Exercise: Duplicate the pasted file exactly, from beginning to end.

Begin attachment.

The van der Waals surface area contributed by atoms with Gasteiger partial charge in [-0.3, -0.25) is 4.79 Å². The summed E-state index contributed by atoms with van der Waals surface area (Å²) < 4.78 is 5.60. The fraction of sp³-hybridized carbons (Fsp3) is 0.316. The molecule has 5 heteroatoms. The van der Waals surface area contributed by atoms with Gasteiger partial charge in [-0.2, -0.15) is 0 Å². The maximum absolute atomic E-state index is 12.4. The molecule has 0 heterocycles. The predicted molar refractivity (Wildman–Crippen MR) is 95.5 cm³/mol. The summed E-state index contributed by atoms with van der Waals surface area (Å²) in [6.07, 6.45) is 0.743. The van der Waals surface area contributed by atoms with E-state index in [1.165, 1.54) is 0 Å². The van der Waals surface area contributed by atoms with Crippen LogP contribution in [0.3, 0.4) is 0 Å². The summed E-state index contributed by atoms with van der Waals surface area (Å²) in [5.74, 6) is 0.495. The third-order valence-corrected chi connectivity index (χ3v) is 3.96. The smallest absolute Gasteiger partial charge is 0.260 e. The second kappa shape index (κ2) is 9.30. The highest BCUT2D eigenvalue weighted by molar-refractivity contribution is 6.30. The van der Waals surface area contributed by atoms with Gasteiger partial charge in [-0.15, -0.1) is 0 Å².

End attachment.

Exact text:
The van der Waals surface area contributed by atoms with Gasteiger partial charge in [-0.3, -0.25) is 4.79 Å². The summed E-state index contributed by atoms with van der Waals surface area (Å²) < 4.78 is 5.60. The fraction of sp³-hybridized carbons (Fsp3) is 0.316. The molecule has 5 heteroatoms. The van der Waals surface area contributed by atoms with Gasteiger partial charge in [-0.2, -0.15) is 0 Å². The maximum absolute atomic E-state index is 12.4. The molecule has 0 heterocycles. The predicted molar refractivity (Wildman–Crippen MR) is 95.5 cm³/mol. The summed E-state index contributed by atoms with van der Waals surface area (Å²) in [6.07, 6.45) is 0.743. The van der Waals surface area contributed by atoms with E-state index in [1.165, 1.54) is 0 Å². The van der Waals surface area contributed by atoms with Crippen LogP contribution in [0.3, 0.4) is 0 Å². The summed E-state index contributed by atoms with van der Waals surface area (Å²) in [5.74, 6) is 0.495. The third-order valence-corrected chi connectivity index (χ3v) is 3.96. The smallest absolute Gasteiger partial charge is 0.260 e. The second kappa shape index (κ2) is 9.30. The highest BCUT2D eigenvalue weighted by molar-refractivity contribution is 6.30. The van der Waals surface area contributed by atoms with Gasteiger partial charge in [-0.15, -0.1) is 0 Å².